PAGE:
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Conditioning Crucible

Hi! I tried conditioning a ceramic crucible with Borax and ran into
some difficulty. I followed the recent thread, and thought I did
everything I was supposed to. However, I couldn’t get the entire
inside of the crucible covered with the hardened borax. Instead it
pooled in the bottom, making a rather deep, sold pool, and also
turned dark colors. The sides were untouched. I thought the borax
would spread once it was molten and I moved the crucible around, but
it didn’t. I was concerned that the dark color might affect the
silver I would like to melt in it. I would appreciate any
suggestions about what to do now and how to get it to work the way
it should Thanks Sandra

Hi Sandra,

The borax, or powdered casting flux in my case, isn’t very watery
when molten. In order to coat the sides of the crucible, I have to
keep the torch trained on the pool as I tip it to coat the sides, and
it still moves slowly. It has the consistency of molasses on a very
cold day, like today in Charlotte. If spring is here, why is it
still so cold?!? :wink:

Hope this helps,


Dave Sebaste
Sebaste Studio and
Carolina Artisans’ Gallery
Charlotte, NC (USA)

Hello Sandra, Dave & All, When coating your crucible it is
unnecessary to melt a bunch of Boraxo and swirl it around to coat the
surface. While it does coat the surface you can also use too much and
have it carry through with the molten metal. This doesn’t happen all
the time but it does happen. If your borax is sluggish when you’re
trying to coat your crucible it may indicate that your torch is not
hot/large enough. Try this procedure with a new or newly cleaned
crucible: Set your crucible up, nipple down, supported by two pieces
of fire brick on a fire proof surface. Have some borax handy in a
saucer or small bowl within reach, not just the box. Use powered
ventilation like an exhaust fan or a fan at your side blowing the
fumes away. Wear your eye protection. Use a hot , slightly hissing
flame, heat the whole crucible until it is glowing yellow hot. In a
simultaneous motion, take a three fingered pinch of borax and throw
it at a specific spot in the crucible as you move the torch away.
Return the torch after each pinch is thrown. Overlap each "throw"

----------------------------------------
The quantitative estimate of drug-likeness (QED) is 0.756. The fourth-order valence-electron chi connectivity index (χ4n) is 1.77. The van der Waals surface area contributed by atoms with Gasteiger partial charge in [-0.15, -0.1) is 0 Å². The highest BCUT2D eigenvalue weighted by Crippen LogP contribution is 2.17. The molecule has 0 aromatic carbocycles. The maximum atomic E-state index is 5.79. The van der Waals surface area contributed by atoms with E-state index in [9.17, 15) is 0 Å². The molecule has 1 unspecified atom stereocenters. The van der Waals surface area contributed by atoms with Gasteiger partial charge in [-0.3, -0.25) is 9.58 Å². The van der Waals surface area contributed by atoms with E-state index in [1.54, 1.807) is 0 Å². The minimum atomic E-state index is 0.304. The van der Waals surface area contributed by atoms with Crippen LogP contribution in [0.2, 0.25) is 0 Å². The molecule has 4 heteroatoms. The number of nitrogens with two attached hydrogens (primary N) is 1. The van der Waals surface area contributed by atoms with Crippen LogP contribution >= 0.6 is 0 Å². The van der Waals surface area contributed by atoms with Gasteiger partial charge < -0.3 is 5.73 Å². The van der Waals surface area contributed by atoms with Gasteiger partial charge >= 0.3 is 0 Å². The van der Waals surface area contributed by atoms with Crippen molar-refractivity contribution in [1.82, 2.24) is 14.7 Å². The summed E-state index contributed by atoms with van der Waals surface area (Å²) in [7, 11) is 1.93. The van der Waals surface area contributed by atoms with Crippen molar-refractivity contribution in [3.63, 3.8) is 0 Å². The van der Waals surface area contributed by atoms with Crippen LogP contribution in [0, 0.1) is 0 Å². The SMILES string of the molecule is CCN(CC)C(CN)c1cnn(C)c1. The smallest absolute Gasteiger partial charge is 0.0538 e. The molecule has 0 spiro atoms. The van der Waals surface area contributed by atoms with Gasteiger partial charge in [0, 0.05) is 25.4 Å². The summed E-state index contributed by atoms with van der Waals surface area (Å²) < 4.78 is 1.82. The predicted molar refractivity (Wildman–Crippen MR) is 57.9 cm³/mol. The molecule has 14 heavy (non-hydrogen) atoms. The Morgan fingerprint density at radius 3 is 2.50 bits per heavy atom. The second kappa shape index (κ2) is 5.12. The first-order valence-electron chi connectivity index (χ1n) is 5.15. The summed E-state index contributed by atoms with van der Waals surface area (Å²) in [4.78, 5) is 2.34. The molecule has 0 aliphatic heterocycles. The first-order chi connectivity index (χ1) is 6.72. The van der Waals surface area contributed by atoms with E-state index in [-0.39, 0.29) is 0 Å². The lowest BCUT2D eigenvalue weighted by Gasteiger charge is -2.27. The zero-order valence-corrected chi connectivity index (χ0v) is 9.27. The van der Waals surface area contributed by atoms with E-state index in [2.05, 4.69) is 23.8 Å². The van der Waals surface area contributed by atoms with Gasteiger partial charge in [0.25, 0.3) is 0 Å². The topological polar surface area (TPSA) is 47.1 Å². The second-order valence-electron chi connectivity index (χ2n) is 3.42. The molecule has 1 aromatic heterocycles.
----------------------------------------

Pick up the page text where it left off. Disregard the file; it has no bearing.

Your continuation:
and turn the crucible on its’ side and repeat. Turn the crucible to
each side and finally to its’ operating position for the final
application of borax. You don’t need gobs of the stuff. The crucible
should have a slight shine, not necessarily a glassy enameled look.
If you are using a bowl type crucible on a handle for pouring an
ingot or vacuum casting you need not turn the crucible on it’s side
to glaze it. You merely turn it a little on it’s bottom while you are
applying the borax with the same “throwing pinch” method. When you
glaze your crucibles like this you can add a thrown pinch of borax
when you heat your crucible just before you put your metal. If you
have an old crucible with lots of build up you can clean it by
grinding it with a mizzy wheel in your flex shaft. Grind right
through the old flux being careful not to sink into the ceramic when
you break through the crust. Leave the surface as smooth as possible.
CAUTION: a cracked crucible for a centrifuge will hold together with
the flux when it’s cool and can fly apart when hot and spinning. It
can be quite dangerous, I’ve seen it happen! So discard crucibles
with a crack or that are getting thin, even if they look like they
are holding together. John, J. A. Henkel Co., Inc. Moldmaking
Casting Finishing, Producing Solutions For Jewelry Artists

About borax, this substance should NEVER be used for flux or
crucibles. Borax contains minute amounts of iron which can cause
micro porosity in your castings, especially in white gold. Use
granulated boric acid to coat your crucibles and to use as flux.

Doug Perry / Pierret Designs